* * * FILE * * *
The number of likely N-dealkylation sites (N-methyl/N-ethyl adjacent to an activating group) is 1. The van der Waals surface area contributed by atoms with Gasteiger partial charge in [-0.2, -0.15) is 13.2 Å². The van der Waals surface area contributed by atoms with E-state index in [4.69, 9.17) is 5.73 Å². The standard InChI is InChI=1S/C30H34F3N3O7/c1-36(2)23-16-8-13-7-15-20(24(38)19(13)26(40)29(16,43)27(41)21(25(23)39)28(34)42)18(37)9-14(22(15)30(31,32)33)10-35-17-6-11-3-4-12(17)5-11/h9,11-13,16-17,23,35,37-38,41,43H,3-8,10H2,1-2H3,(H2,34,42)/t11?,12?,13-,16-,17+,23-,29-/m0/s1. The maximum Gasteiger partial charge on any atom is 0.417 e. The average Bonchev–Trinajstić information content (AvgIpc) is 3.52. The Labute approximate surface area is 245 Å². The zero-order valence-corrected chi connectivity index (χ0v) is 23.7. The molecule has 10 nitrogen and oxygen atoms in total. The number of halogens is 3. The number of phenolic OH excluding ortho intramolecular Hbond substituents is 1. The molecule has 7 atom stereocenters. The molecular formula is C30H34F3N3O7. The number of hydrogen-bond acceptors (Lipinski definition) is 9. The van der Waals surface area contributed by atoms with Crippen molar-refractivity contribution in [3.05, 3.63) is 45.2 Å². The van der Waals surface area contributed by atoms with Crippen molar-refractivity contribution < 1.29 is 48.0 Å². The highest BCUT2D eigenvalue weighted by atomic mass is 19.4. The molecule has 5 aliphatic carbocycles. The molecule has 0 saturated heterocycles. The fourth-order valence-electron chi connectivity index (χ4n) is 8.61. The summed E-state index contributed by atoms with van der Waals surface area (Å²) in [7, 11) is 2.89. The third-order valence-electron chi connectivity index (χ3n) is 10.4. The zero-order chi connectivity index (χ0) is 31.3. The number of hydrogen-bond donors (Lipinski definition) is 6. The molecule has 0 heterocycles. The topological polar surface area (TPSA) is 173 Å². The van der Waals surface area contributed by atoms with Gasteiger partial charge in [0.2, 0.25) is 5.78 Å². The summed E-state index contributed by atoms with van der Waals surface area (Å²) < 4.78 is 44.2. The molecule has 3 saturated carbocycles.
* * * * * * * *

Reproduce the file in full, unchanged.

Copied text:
The number of likely N-dealkylation sites (N-methyl/N-ethyl adjacent to an activating group) is 1. The van der Waals surface area contributed by atoms with Gasteiger partial charge in [-0.2, -0.15) is 13.2 Å². The van der Waals surface area contributed by atoms with E-state index in [4.69, 9.17) is 5.73 Å². The standard InChI is InChI=1S/C30H34F3N3O7/c1-36(2)23-16-8-13-7-15-20(24(38)19(13)26(40)29(16,43)27(41)21(25(23)39)28(34)42)18(37)9-14(22(15)30(31,32)33)10-35-17-6-11-3-4-12(17)5-11/h9,11-13,16-17,23,35,37-38,41,43H,3-8,10H2,1-2H3,(H2,34,42)/t11?,12?,13-,16-,17+,23-,29-/m0/s1. The maximum Gasteiger partial charge on any atom is 0.417 e. The average Bonchev–Trinajstić information content (AvgIpc) is 3.52. The Labute approximate surface area is 245 Å². The zero-order valence-corrected chi connectivity index (χ0v) is 23.7. The molecule has 10 nitrogen and oxygen atoms in total. The number of halogens is 3. The number of phenolic OH excluding ortho intramolecular Hbond substituents is 1. The molecule has 7 atom stereocenters. The molecular formula is C30H34F3N3O7. The number of hydrogen-bond acceptors (Lipinski definition) is 9. The van der Waals surface area contributed by atoms with Crippen molar-refractivity contribution in [3.05, 3.63) is 45.2 Å². The van der Waals surface area contributed by atoms with Crippen molar-refractivity contribution < 1.29 is 48.0 Å². The highest BCUT2D eigenvalue weighted by atomic mass is 19.4. The molecule has 5 aliphatic carbocycles. The molecule has 0 saturated heterocycles. The fourth-order valence-electron chi connectivity index (χ4n) is 8.61. The summed E-state index contributed by atoms with van der Waals surface area (Å²) in [7, 11) is 2.89. The third-order valence-electron chi connectivity index (χ3n) is 10.4. The zero-order chi connectivity index (χ0) is 31.3. The number of hydrogen-bond donors (Lipinski definition) is 6. The molecule has 0 heterocycles. The topological polar surface area (TPSA) is 173 Å². The van der Waals surface area contributed by atoms with Gasteiger partial charge in [0.2, 0.25) is 5.78 Å². The summed E-state index contributed by atoms with van der Waals surface area (Å²) < 4.78 is 44.2. The molecule has 3 saturated carbocycles.